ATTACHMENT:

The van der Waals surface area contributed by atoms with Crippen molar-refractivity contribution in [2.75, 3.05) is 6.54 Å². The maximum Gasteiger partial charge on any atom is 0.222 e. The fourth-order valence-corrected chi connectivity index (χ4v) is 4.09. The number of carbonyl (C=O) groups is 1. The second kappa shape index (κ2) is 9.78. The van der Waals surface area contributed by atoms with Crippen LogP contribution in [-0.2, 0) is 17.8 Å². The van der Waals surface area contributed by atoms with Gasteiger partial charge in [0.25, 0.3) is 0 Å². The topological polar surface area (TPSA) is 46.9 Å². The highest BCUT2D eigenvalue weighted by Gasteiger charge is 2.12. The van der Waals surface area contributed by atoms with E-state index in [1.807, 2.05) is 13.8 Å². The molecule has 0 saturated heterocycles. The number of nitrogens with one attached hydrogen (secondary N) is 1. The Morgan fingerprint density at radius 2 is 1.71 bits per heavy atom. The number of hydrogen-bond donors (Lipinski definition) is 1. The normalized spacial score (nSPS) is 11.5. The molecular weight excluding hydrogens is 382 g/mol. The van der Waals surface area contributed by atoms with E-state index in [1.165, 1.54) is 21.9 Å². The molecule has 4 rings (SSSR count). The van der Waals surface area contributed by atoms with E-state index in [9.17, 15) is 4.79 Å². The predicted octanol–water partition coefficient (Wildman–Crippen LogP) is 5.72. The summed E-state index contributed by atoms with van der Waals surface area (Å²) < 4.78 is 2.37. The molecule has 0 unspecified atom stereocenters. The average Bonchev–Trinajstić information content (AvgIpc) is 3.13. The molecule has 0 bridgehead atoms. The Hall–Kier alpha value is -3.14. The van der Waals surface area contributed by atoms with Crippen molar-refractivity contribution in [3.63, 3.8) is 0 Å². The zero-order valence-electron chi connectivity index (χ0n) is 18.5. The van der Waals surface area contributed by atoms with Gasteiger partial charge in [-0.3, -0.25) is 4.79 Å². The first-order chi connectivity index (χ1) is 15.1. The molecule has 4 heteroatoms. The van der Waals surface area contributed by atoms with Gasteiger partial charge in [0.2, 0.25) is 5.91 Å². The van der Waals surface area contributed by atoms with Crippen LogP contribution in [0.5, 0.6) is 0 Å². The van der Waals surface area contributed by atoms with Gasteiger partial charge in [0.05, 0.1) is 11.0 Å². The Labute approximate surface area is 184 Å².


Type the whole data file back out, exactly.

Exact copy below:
The van der Waals surface area contributed by atoms with Crippen molar-refractivity contribution in [2.75, 3.05) is 6.54 Å². The maximum Gasteiger partial charge on any atom is 0.222 e. The fourth-order valence-corrected chi connectivity index (χ4v) is 4.09. The number of carbonyl (C=O) groups is 1. The second kappa shape index (κ2) is 9.78. The van der Waals surface area contributed by atoms with Crippen LogP contribution in [-0.2, 0) is 17.8 Å². The van der Waals surface area contributed by atoms with Gasteiger partial charge in [0.25, 0.3) is 0 Å². The topological polar surface area (TPSA) is 46.9 Å². The highest BCUT2D eigenvalue weighted by Gasteiger charge is 2.12. The van der Waals surface area contributed by atoms with E-state index in [1.807, 2.05) is 13.8 Å². The molecule has 0 saturated heterocycles. The number of nitrogens with one attached hydrogen (secondary N) is 1. The Morgan fingerprint density at radius 2 is 1.71 bits per heavy atom. The number of hydrogen-bond donors (Lipinski definition) is 1. The normalized spacial score (nSPS) is 11.5. The molecular weight excluding hydrogens is 382 g/mol. The van der Waals surface area contributed by atoms with E-state index in [1.165, 1.54) is 21.9 Å². The molecule has 4 rings (SSSR count). The van der Waals surface area contributed by atoms with E-state index in [9.17, 15) is 4.79 Å². The predicted octanol–water partition coefficient (Wildman–Crippen LogP) is 5.72. The summed E-state index contributed by atoms with van der Waals surface area (Å²) < 4.78 is 2.37. The molecule has 0 unspecified atom stereocenters. The average Bonchev–Trinajstić information content (AvgIpc) is 3.13. The molecule has 0 bridgehead atoms. The Hall–Kier alpha value is -3.14. The van der Waals surface area contributed by atoms with Crippen molar-refractivity contribution in [3.63, 3.8) is 0 Å². The zero-order valence-electron chi connectivity index (χ0n) is 18.5. The van der Waals surface area contributed by atoms with Gasteiger partial charge in [-0.3, -0.25) is 4.79 Å². The first-order chi connectivity index (χ1) is 15.1. The molecule has 4 heteroatoms. The van der Waals surface area contributed by atoms with Gasteiger partial charge in [0.2, 0.25) is 5.91 Å². The van der Waals surface area contributed by atoms with Crippen LogP contribution in [0.5, 0.6) is 0 Å². The van der Waals surface area contributed by atoms with Gasteiger partial charge in [0.05, 0.1) is 11.0 Å². The Labute approximate surface area is 184 Å².